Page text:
Friday, February 24, 2012

The Alloy of Law by Brandon Sanderson

The Alloy of Law
Brandon Sanderson
Mistborn #4
Published 2011 by Tor

Bite-Sized Review
The Alloy of Law was fun to read and a fascinating look at the future of the Mistborn world. I definitely recommend if for fans of intricate magic systems and/or fantasy-mystery.

King-Sized Review
The Alloy of Law takes place three hundred years after the events of the Mistborn trilogy. While that seemed a bit short for the amount of technological advancement their society experienced, the setting, sort of an Old West reflection, was new and interesting. Fantasy books tend to be set either in ancient history or Middle Ages equivalents or in some re-imagining of the modern world. If The Alloy of Law's setting were in our history, technologically I'd put it at somewhere around the early twentieth century, mainly because of the advent of trains and electric lights, which is unusual and allows for some interesting mixes of technology and Allomancy and Ferurchemy, the metal-based magics of the Mistborn world.

The story begins when Wax, a lawkeeper in the wild Roughs, must return to the city of Elendel to accept his place in the nobility. He almost succeeds in putting aside his past, and is even tentatively betrothed, when he finds himself involved in trying to stop the schemings of an unusually skilled robber band. With the help of his old friend Wayne, a con artist and kleptomaniac, and his fiancée's relative Marasi, a student of criminology, Wax must find the thieves before they can succeed in their plans.

For most of the book, I thought the plot was a bit simplistic. (There's only one thing going on? Cue gasps.) It's different from your average high fantasy in that it has a smaller scope, more like urban fantasy than epic fantasy, and while it was entertaining, I kind of wanted it to be more. And then I got to the last thirty pages or so and realized that I actually had only the smallest idea of what was really happening. I have concluded that Brandon Sanderson is a brilliant writer. There had better be more from these characters or I will be tripping over loose ends everywhere I turn.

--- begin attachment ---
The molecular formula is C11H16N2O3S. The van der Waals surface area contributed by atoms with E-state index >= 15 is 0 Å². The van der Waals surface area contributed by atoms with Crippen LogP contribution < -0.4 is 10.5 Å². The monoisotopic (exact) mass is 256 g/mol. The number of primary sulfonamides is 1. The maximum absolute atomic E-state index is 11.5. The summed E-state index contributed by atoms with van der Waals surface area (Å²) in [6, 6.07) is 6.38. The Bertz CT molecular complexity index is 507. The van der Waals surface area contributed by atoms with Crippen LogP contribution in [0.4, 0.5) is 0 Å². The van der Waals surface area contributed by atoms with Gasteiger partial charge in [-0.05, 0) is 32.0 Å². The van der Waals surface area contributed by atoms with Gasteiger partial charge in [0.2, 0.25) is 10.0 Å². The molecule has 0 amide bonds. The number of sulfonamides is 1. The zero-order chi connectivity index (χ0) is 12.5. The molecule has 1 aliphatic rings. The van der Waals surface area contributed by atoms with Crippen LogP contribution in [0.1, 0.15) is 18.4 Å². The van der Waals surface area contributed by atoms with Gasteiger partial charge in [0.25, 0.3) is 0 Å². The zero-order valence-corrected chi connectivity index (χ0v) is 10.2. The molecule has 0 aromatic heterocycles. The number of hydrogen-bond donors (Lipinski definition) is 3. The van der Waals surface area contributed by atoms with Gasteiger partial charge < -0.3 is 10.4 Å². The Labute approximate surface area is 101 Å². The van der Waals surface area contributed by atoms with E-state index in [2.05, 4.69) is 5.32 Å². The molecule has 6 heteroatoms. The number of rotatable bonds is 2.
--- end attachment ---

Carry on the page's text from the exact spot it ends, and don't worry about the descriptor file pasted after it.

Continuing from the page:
Wayne was easily my favorite character. The way he could simply "steal" another person's accent and mode of speech was fascinating, and Wayne himself was just full of wit, particularly when mocking Wax. The lawman-turned-lord had a strong sense of duty that was occasionally slightly tiresome, but when he returned to his old ways, I was hooked. Once Wax started hunting down the Vanishers, he became a much more intriguing and likable character. Also entertaining was his complicated interest in Marasi, who was a sympathetic mix of intelligence, determination, and uncertainty.

There were mostly just tantalizing hints and tidbits of what legend made the characters of the Mistborn trilogy. The bit of a cliffhanger at the end made closing the book painful – why wasn't there more? I think I've wanted more stories from every series Sanderson has written, and The Alloy of Law was certainly no exception.

Quality: Excellent
Enjoyability: Excellent

The Alloy of Law is similar to:
Storm Front by Jim Butcher


  1. Holy hot guys on the cover! This looks good, but I haven't read the others in the series....

  2. The Mistborn Trilogy is the catalyst that helped me go from "I wish" I was a writer 2 years ago to "I am" a writer. And my novel is in the final countdown of the revising stage. I love Brandon Sanderson. This book made me crave to know more. I, too, think he is brilliant.


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